Normally, the Senate requires a 60-vote majority to pass any legislation—a high bar that makes it hard for the Senate to quickly pass major pieces of legislation. This is intentional. It’s supposed to prevent the majority party from jamming legislation through the Senate. Budget Reconciliation, often referred to as just reconciliation, is a legislative maneuver that allows the majority to get around this 60-vote safeguard. Reconciliation lets the Senate majority bypass the filibuster process, allowing them to pass legislation with 50 votes, instead of the normal 60. This document explains how reconciliation works.
The Reconciliation Process
Congress can only use reconciliation once for any budget they pass.
- First, Congress passes a budget resolution, which specifies how much money each Congressional committee is expected to save.
- Then, each of those committees acts, and each chamber’s Budget Committee puts it all together and votes on it.
- Finally, the full chamber votes on the bill and it’s passed by a simple majority.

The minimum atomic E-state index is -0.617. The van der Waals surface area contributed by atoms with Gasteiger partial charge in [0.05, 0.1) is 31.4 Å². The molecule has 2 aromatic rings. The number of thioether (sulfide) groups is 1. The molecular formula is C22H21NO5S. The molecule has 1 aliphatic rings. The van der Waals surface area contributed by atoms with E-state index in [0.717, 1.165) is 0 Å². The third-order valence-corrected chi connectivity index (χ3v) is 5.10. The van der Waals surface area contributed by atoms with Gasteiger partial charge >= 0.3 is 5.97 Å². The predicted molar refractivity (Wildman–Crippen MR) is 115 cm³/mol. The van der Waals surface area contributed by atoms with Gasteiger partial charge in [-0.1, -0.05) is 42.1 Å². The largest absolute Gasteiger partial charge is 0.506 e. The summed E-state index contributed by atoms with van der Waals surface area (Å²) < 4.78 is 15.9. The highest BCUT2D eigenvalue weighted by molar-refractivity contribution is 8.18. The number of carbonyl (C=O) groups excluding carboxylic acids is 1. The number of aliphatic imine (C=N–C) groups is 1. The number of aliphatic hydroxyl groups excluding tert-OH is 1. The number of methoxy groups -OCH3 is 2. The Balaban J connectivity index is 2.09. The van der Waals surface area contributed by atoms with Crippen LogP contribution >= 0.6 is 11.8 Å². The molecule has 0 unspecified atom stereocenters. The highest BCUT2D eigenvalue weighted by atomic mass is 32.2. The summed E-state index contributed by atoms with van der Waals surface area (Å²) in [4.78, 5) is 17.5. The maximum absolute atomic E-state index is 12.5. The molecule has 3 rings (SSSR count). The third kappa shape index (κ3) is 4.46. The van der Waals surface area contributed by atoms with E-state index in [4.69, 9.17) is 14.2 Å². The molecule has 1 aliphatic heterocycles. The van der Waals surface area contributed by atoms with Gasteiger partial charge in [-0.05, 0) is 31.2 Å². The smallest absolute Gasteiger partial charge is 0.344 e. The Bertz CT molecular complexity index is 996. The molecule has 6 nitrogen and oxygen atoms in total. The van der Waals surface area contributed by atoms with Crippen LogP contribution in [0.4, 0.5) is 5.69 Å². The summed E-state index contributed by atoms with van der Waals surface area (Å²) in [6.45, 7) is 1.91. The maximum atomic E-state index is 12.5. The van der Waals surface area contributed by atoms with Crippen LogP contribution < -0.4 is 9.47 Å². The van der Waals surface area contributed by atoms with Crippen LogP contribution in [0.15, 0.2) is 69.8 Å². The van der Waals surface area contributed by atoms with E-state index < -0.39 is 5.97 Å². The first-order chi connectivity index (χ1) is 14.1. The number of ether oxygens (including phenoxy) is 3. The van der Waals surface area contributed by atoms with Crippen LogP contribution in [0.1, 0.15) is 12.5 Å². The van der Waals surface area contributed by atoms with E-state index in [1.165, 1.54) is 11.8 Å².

Because the Constitution prohibits the Senate from originating legislation dealing with revenues, reconciliation measures generally start in the House.
Reconciliation matters the most in the Senate.
The Senate can take up a House-passed bill straight away, or work its own bill through the Senate committee process. Reconciliation bills cannot be blocked through a filibuster (which is why there is no 60-vote threshold) and have limited debate time. However, an unlimited number of amendments (as long as they don’t cost money) can be offered during that debate. When time’s up, the Senate takes a vote which requires a simple majority for passage. If changes are made to the bill, it will then go back to the House for a final vote before being sent to the President for his signature or veto.
Because reconciliation is a budget procedure, originally intended to reduce the deficit, only policy changes directly impacting government spending or taxes may be included. Before a reconciliation bill is voted on, it goes through a “Byrd bath” (Congress can be silly) to ensure that the bill does not contain any unrelated provisions, beyond those impacting taxes or spending.